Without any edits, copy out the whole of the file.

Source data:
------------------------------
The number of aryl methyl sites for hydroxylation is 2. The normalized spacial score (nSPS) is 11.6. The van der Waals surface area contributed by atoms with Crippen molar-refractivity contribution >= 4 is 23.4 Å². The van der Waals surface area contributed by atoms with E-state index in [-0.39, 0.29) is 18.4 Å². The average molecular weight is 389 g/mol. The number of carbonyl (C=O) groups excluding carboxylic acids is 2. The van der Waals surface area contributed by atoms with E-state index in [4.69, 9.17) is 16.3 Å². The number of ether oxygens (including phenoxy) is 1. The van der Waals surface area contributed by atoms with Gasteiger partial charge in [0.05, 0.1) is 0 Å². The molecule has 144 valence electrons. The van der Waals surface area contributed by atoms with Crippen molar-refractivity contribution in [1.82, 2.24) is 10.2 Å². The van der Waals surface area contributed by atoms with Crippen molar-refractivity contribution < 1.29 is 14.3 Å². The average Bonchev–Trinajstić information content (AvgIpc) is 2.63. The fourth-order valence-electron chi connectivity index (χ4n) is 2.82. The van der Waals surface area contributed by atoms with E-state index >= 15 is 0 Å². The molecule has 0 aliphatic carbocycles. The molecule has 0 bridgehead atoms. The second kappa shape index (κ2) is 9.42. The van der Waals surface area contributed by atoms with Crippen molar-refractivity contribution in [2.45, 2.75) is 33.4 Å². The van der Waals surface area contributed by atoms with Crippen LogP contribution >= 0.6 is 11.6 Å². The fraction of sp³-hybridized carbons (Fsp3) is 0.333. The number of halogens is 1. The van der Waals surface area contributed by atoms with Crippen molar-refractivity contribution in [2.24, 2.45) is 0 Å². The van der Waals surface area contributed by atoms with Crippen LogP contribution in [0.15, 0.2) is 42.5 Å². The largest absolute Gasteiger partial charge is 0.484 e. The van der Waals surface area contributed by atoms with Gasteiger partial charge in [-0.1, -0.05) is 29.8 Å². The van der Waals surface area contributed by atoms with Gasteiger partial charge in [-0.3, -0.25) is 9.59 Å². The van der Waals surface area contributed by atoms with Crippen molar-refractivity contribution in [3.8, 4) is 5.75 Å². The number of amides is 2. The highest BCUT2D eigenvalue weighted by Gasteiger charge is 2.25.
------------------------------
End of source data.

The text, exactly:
The number of aryl methyl sites for hydroxylation is 2. The normalized spacial score (nSPS) is 11.6. The van der Waals surface area contributed by atoms with Crippen molar-refractivity contribution >= 4 is 23.4 Å². The van der Waals surface area contributed by atoms with E-state index in [-0.39, 0.29) is 18.4 Å². The average molecular weight is 389 g/mol. The number of carbonyl (C=O) groups excluding carboxylic acids is 2. The van der Waals surface area contributed by atoms with E-state index in [4.69, 9.17) is 16.3 Å². The number of ether oxygens (including phenoxy) is 1. The van der Waals surface area contributed by atoms with Gasteiger partial charge in [0.05, 0.1) is 0 Å². The molecule has 144 valence electrons. The van der Waals surface area contributed by atoms with Crippen molar-refractivity contribution in [1.82, 2.24) is 10.2 Å². The van der Waals surface area contributed by atoms with Crippen molar-refractivity contribution < 1.29 is 14.3 Å². The average Bonchev–Trinajstić information content (AvgIpc) is 2.63. The fourth-order valence-electron chi connectivity index (χ4n) is 2.82. The van der Waals surface area contributed by atoms with E-state index >= 15 is 0 Å². The molecule has 0 aliphatic carbocycles. The molecule has 0 bridgehead atoms. The second kappa shape index (κ2) is 9.42. The van der Waals surface area contributed by atoms with Crippen molar-refractivity contribution in [2.45, 2.75) is 33.4 Å². The van der Waals surface area contributed by atoms with Crippen LogP contribution >= 0.6 is 11.6 Å². The fraction of sp³-hybridized carbons (Fsp3) is 0.333. The number of halogens is 1. The van der Waals surface area contributed by atoms with Crippen molar-refractivity contribution in [2.24, 2.45) is 0 Å². The van der Waals surface area contributed by atoms with Crippen LogP contribution in [0.15, 0.2) is 42.5 Å². The largest absolute Gasteiger partial charge is 0.484 e. The van der Waals surface area contributed by atoms with Gasteiger partial charge in [-0.1, -0.05) is 29.8 Å². The van der Waals surface area contributed by atoms with Gasteiger partial charge in [-0.3, -0.25) is 9.59 Å². The van der Waals surface area contributed by atoms with Crippen molar-refractivity contribution in [3.8, 4) is 5.75 Å². The number of amides is 2. The highest BCUT2D eigenvalue weighted by Gasteiger charge is 2.25.